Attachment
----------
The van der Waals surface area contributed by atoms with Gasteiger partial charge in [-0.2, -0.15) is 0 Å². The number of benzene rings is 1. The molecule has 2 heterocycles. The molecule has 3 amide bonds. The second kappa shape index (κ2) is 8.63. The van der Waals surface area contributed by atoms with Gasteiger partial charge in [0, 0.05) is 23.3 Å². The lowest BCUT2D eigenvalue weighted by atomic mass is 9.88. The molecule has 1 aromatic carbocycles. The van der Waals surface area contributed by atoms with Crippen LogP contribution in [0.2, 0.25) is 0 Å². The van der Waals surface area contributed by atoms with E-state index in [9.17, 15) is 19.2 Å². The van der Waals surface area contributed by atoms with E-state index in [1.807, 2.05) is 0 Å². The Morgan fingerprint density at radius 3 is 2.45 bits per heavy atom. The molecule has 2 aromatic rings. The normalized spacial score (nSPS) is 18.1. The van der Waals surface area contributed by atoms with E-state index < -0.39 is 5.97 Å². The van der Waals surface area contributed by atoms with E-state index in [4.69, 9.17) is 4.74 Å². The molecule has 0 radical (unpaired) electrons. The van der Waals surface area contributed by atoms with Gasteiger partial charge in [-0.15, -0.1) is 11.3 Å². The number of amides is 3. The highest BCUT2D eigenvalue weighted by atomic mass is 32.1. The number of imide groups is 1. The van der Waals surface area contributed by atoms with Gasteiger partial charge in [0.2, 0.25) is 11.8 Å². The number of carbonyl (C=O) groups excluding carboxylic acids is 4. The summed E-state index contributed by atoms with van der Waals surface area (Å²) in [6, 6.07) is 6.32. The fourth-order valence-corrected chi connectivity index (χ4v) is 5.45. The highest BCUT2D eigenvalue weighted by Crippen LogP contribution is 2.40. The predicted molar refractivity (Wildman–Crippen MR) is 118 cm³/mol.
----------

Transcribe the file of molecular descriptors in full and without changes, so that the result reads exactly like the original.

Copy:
The van der Waals surface area contributed by atoms with Gasteiger partial charge in [-0.2, -0.15) is 0 Å². The number of benzene rings is 1. The molecule has 2 heterocycles. The molecule has 3 amide bonds. The second kappa shape index (κ2) is 8.63. The van der Waals surface area contributed by atoms with Gasteiger partial charge in [0, 0.05) is 23.3 Å². The lowest BCUT2D eigenvalue weighted by atomic mass is 9.88. The molecule has 1 aromatic carbocycles. The van der Waals surface area contributed by atoms with Crippen LogP contribution in [0.2, 0.25) is 0 Å². The van der Waals surface area contributed by atoms with E-state index in [9.17, 15) is 19.2 Å². The van der Waals surface area contributed by atoms with E-state index in [1.807, 2.05) is 0 Å². The Morgan fingerprint density at radius 3 is 2.45 bits per heavy atom. The molecule has 2 aromatic rings. The normalized spacial score (nSPS) is 18.1. The van der Waals surface area contributed by atoms with E-state index < -0.39 is 5.97 Å². The van der Waals surface area contributed by atoms with E-state index in [4.69, 9.17) is 4.74 Å². The molecule has 0 radical (unpaired) electrons. The van der Waals surface area contributed by atoms with Gasteiger partial charge in [-0.15, -0.1) is 11.3 Å². The number of amides is 3. The highest BCUT2D eigenvalue weighted by atomic mass is 32.1. The number of imide groups is 1. The van der Waals surface area contributed by atoms with Gasteiger partial charge in [0.2, 0.25) is 11.8 Å². The number of carbonyl (C=O) groups excluding carboxylic acids is 4. The summed E-state index contributed by atoms with van der Waals surface area (Å²) in [6, 6.07) is 6.32. The fourth-order valence-corrected chi connectivity index (χ4v) is 5.45. The highest BCUT2D eigenvalue weighted by Crippen LogP contribution is 2.40. The predicted molar refractivity (Wildman–Crippen MR) is 118 cm³/mol.